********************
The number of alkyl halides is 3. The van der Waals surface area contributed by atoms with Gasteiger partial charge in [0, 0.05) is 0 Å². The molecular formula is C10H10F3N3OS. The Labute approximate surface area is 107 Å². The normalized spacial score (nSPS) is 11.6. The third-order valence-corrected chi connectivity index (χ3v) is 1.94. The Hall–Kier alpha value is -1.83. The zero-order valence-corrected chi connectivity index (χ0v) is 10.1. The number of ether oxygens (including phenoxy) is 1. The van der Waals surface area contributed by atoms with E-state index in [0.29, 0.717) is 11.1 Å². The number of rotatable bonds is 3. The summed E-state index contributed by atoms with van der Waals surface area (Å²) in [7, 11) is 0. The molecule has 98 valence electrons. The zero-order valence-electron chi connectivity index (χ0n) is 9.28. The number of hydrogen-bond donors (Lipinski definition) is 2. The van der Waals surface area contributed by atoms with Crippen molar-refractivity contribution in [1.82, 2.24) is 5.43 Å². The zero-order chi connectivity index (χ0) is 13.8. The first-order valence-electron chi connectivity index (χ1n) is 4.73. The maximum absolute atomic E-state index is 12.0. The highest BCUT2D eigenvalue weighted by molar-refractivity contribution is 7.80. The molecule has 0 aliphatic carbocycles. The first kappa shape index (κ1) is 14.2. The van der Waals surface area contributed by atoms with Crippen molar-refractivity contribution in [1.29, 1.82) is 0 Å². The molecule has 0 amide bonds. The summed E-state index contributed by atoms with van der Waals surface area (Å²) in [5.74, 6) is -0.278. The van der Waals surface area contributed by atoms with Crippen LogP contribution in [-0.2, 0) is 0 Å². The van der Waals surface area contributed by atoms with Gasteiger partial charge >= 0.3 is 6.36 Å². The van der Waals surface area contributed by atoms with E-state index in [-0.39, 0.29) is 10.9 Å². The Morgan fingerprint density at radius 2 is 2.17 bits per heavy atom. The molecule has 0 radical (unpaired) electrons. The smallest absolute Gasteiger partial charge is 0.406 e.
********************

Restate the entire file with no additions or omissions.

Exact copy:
The number of alkyl halides is 3. The van der Waals surface area contributed by atoms with Gasteiger partial charge in [0, 0.05) is 0 Å². The molecular formula is C10H10F3N3OS. The Labute approximate surface area is 107 Å². The normalized spacial score (nSPS) is 11.6. The third-order valence-corrected chi connectivity index (χ3v) is 1.94. The Hall–Kier alpha value is -1.83. The zero-order valence-corrected chi connectivity index (χ0v) is 10.1. The number of ether oxygens (including phenoxy) is 1. The van der Waals surface area contributed by atoms with E-state index in [0.29, 0.717) is 11.1 Å². The number of rotatable bonds is 3. The summed E-state index contributed by atoms with van der Waals surface area (Å²) in [7, 11) is 0. The molecule has 98 valence electrons. The zero-order valence-electron chi connectivity index (χ0n) is 9.28. The number of hydrogen-bond donors (Lipinski definition) is 2. The van der Waals surface area contributed by atoms with Crippen molar-refractivity contribution in [1.82, 2.24) is 5.43 Å². The zero-order chi connectivity index (χ0) is 13.8. The first-order valence-electron chi connectivity index (χ1n) is 4.73. The maximum absolute atomic E-state index is 12.0. The highest BCUT2D eigenvalue weighted by molar-refractivity contribution is 7.80. The molecule has 0 aliphatic carbocycles. The first kappa shape index (κ1) is 14.2. The van der Waals surface area contributed by atoms with Crippen molar-refractivity contribution in [1.29, 1.82) is 0 Å². The molecule has 0 amide bonds. The summed E-state index contributed by atoms with van der Waals surface area (Å²) in [5.74, 6) is -0.278. The van der Waals surface area contributed by atoms with Crippen LogP contribution in [-0.2, 0) is 0 Å². The van der Waals surface area contributed by atoms with Gasteiger partial charge >= 0.3 is 6.36 Å². The van der Waals surface area contributed by atoms with E-state index in [-0.39, 0.29) is 10.9 Å². The Morgan fingerprint density at radius 2 is 2.17 bits per heavy atom. The molecule has 0 radical (unpaired) electrons. The smallest absolute Gasteiger partial charge is 0.406 e.